Posts for penguins

A Lack of “Sticktoitiveness” – Breaking Down the Real Reason the Flyers Lost Game 3 to the Penguins.

Anthony SanFilippo - April 16, 2018

It was a common theme.

Each player in the locker room said it.

The coach reiterated it, ad nauseam, during his nearly 10-minute press conference.

The Flyers lost Game 3 to the Penguins 5-1 because of a lack of discipline.

I’m here to tell you that while giving Pittsburgh’s potent power play seven chances (of which they scored on three times) is certainly a way to lose a game, it wasn’t where the game was lost.

Nope. The game was lost in the locker room between the first and second period – before all the penalties started piling up.

The game was lost after the Flyers played perhaps their best period of the hockey season and had nothing to show for it.

A great game plan by Dave Hakstol blew up in smoke and went out the window pretty quickly in the second period when the Flyers stopped believing in the process.

A 1-0 deficit after 20 minutes – even the most energized 20-minutes of the season – wasn’t the culprit either. It was just one goal. The result of one bad decision – the only one of the first period – and the Flyers picked up where they left off immediately after it, so it wasn’t the deflating element.

No, the downfall for the Flyers was the fact that they couldn’t finish their chances – and they had a bevy of them – in the opening 20 minutes. They were in full throttle mode for 20 minutes and couldn’t crack Matt Murray and the Penguins defense – which blocked a ton of shots, yet again.

So, in the second period, the Flyers started a little more tentatively. And when you’re tentative in the playoffs, it leads to mistakes – in this case, stick infractions, that led to a parade of penalties.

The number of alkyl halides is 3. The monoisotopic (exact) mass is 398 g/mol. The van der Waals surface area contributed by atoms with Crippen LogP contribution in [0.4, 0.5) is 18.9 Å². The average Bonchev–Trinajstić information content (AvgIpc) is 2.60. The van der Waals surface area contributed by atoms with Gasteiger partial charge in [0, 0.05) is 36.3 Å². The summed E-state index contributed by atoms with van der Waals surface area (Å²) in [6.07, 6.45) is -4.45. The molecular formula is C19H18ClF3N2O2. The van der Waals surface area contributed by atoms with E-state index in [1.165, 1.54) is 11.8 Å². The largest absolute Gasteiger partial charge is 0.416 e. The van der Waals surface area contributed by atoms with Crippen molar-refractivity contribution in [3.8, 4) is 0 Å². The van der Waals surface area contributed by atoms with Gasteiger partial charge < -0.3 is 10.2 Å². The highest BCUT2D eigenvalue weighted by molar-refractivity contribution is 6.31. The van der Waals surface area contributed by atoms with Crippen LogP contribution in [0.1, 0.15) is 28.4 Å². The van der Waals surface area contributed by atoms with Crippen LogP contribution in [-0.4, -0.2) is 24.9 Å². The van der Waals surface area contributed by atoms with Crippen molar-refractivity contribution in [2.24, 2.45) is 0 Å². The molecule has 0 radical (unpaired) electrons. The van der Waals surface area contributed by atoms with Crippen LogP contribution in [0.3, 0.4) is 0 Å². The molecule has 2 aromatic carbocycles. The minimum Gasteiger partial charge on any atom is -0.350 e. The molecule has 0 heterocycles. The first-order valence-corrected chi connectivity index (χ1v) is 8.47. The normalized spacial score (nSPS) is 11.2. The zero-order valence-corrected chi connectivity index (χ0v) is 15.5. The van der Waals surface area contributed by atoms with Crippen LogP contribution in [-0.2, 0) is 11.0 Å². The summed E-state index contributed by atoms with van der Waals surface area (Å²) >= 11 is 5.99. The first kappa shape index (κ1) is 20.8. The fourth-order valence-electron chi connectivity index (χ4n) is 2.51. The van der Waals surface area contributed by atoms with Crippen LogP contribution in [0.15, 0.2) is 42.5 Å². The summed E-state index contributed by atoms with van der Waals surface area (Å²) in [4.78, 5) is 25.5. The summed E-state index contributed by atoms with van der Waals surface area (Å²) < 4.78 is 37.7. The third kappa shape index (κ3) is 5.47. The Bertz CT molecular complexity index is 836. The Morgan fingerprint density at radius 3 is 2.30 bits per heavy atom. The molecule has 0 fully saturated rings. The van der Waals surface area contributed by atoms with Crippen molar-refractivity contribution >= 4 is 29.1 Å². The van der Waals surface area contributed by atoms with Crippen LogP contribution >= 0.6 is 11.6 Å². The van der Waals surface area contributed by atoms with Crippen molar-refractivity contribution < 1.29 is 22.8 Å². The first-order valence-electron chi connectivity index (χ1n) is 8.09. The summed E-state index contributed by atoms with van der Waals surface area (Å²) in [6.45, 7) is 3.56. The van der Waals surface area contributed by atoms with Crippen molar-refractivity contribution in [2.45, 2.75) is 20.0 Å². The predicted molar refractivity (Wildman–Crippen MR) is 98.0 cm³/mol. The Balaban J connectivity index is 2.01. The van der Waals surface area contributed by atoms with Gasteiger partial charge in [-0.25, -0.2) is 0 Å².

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Losing by a Touchdown: Five failures of the Flyers in their 7-0 Game One Loss

Anthony SanFilippo - April 12, 2018

There are bad losses…. and then there was last night.

The Flyers were as ill-prepared for the start of the playoffs as any team I have ever seen. It was as embarrassing to watch as I’m sure it was to participate.

Sure, it’s easy to say it’s just one game and that the Penguins could win 20-0 or 3-2 and it all counts the same… blah, blah, blah – shove that crap logic right back down your gullet from whence it came.

The fact of the matter was something emphatically pointed out yesterday – the Penguins are a playoff-tested team and the Flyers are not yet ready for prime time.

From the guys dressed in suits to the guys wearing skates, there wasn’t one person prepared for the avalanche that was coming their way.

The Flyers seemed to think this series was going to start a lot more like a boxing match – where the first round is a bit of a feeling out process. Throw a couple jabs, take a couple, and really get a sense of how each team is going to play before it settles in.

Uh, that was an epic misread on their part.

Instead, the Penguins were like, “screw that” and came out of the gates like the thoroughbred team they are, and didn’t stop. And won’t stop.

I know a lot of you younger folks are skeptical when us graybeards tell you that experienced teams and talented teams know how to elevate their game to a whole new level and that young teams often have a hard time matching that.

I know it’s a very old school way of thinking because we live in a world where the younger generations are a bunch of doubting Thomases and need empirical evidence for absolutely everything before they even consider accepting a statement as true, or even mostly true (you ever watch the news with the fact-checkers? They need to qualify something as mostly true or mostly false and can’t just accept true or false with qualifiers anymore… it’s maddening…. OK, back to hockey).

Anyway… when we say players are “red light players” or that they can just “flip the switch” and dominate games because we’ve seen it, we mean it.

And if you want empirical evidence, I give you the Pittsburgh Penguins last night.

That, friends, is what great teams can do. I hate to admit it, because there’s a lot of things I really don’t like about the Penguins…

(For example, and this is not indicative of anything, but just an anecdote I will share – after the game last night, a Philadelphia reporter was chastised by members of the Penguins public relations staff for accidentally stepping on the Penguins logo in their locker room because it’s “bad luck.”